for people ages 18 years and up (full criteria)
Healthy Volunteers
healthy people welcome
at San Francisco, California
study started
estimated completion
Principal Investigator
by Stanley J Rogers, MDJonathan T Carter, MDJohn P Cello, MDMatthew Lin, MD
Headshot of Stanley J Rogers
Stanley J Rogers
Headshot of Jonathan T Carter
Jonathan T Carter
Headshot of John P Cello
John P Cello
Headshot of Matthew Lin
Matthew Lin



Morbid obesity and its associated metabolic diseases are on the rise in the United States. Currently, the best treatment for obesity is bariatric surgery where both roux-en-Y gastric bypass and sleeve gastrectomy offer substantial weight loss. Unfortunately, 20% of patients who undergo bariatric surgery fail to lose enough weight defined as less than 50% of excess body weight loss or regain of weight. For those patients who fail to lose weight after bariatric surgery and have failed maximal medical therapy and diet supervision, the treatment is re-operation and revision. Re-operation of the abdomen carries significant postoperative morbidity and mortality. The investigators propose to use the Apollo OverStitch endoscopic suturing device that has already been approved by the FDA as an option for bariatric surgery revision without having to re-operate on the patient. The investigators believe that the endoscopic technique may be able to provide weight loss without having to re-operate on the patient.

Official Title

Apollo OverStitch for Bariatric Surgery Revision After Weight Loss Failure


The most effective weight loss procedures in the United States are both roux-en-Y gastric bypass (RYGB) and sleeve gastrectomy (SG)where the majority are performed laparoscopically. Estimated excess body weight loss (EBWL) is >50% at the end of one year. However, nearly 20% of patients fail to meet the estimated EBWL or they may experience weight gain recidivism. The first step is nutritional counseling, medically supervised diets, and medical therapy. Surgery would be for those who still fail to lose weight despite the aforementioned efforts. It is hypothesized that failure of weight loss for RYGB is gastrojejunostomy (GJ) dilation defined as >2 cm. Surgical treatment would require revision of this dilation. Unfortunately many of these revision procedures cannot be done laparoscopically given dense intra-abdominal adhesions. This will require conversion to an open surgery in a morbidly obese patient thus raising postoperative morbidity and mortality estimated to range between 15%-50%. The investigators propose to use the endoscopic suturing device designed by Apollo EndoSurgery to decrease the GJ dilation to 5-6 mm thus causing restriction, delayed food transit time, and promote early satiety. These efforts will limit overall caloric intake thereby promoting weight loss. It is thought that patients with previous SG may have a dilation of their stomach. The investigators propose a pyloric cerclage using the Apollo EndoSurgery suturing device by decreasing the opening of the pylorus thus achieving the same goals that the investigators proposed above with RYGB revision. Endoscopic procedures are same day procedures with little morbidity and mortality when compared to laparoscopic or open bariatric surgery revision.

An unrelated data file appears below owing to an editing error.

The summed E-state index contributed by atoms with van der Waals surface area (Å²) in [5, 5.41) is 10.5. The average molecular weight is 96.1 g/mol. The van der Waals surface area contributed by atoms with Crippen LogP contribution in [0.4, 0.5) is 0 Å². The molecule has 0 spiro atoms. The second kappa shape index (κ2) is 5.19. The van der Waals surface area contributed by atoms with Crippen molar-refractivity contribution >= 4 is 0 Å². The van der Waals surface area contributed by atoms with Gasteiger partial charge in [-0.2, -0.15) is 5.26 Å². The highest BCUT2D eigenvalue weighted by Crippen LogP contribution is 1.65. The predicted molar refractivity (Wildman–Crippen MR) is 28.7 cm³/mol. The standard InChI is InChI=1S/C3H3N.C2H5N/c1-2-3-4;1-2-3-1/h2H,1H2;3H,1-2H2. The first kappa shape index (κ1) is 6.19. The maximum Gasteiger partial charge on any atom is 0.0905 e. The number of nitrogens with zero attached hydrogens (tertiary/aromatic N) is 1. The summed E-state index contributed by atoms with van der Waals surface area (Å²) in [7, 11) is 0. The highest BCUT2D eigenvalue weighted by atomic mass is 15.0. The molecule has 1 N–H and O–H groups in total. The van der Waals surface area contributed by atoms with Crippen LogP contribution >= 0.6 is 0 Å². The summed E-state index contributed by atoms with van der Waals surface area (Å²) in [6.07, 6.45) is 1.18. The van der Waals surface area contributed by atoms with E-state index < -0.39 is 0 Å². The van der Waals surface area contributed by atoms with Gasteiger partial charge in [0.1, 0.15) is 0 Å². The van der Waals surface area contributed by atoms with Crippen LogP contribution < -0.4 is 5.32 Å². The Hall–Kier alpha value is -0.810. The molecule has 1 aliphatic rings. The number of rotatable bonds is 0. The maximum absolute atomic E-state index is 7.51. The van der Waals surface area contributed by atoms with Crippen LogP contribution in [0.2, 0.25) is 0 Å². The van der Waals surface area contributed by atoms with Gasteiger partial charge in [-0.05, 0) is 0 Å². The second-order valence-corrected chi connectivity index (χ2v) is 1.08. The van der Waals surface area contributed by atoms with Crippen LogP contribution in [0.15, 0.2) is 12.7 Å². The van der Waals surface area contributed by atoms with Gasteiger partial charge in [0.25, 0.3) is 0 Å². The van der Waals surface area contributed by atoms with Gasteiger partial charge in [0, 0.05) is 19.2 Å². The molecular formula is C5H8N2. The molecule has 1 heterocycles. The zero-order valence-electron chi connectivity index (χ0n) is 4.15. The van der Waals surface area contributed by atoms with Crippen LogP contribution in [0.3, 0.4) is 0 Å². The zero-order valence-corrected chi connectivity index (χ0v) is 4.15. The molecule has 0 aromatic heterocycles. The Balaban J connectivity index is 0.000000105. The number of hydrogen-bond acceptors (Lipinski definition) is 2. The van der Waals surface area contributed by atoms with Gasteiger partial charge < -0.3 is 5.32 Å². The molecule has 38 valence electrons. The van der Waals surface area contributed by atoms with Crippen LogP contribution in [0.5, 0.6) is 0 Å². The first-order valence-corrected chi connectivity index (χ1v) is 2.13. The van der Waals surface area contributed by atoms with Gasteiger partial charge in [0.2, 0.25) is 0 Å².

Morbid Obesity Weight Loss Surgical Endoscopy Bariatrics Surgical Revision Obesity, Morbid Body Weight Endoscopic Suturing to Create Early Satiety Weight Gain


You can join if…

Open to people ages 18 years and up

  • Previous Roux-En-Y Gastric Bypass (RYGB) or Sleeve Gastrectomy (SG)
  • Failure to lose >50% of their excess body weight after 1 year
  • Failure of weight loss despite maximal medical therapy and medically-supervised diets

You CAN'T join if...

  • Esophageal Stricture
  • Marginal Ulcer at the gastrojejunostomy anastomosis
  • Non-compliance with bariatric follow-up
  • Gastric ulcers
  • Paraesophageal hernias


  • University of California San Francisco accepting new patients
    San Francisco California 94143 United States

Lead Scientists at UCSF

  • Stanley J Rogers, MD
    Professor, Surgery, School of Medicine. Authored (or co-authored) 33 research publications
  • Jonathan T Carter, MD
    Professor, Surgery, School of Medicine. Authored (or co-authored) 32 research publications
  • John P Cello, MD
    Professor, Medicine, School of Medicine. Authored (or co-authored) 126 research publications
  • Matthew Lin, MD
    Associate Professor, Surgery, School of Medicine. Authored (or co-authored) 31 research publications


accepting new patients
Start Date
Completion Date
University of California, San Francisco
Study Type
Expecting 20 study participants
Last Updated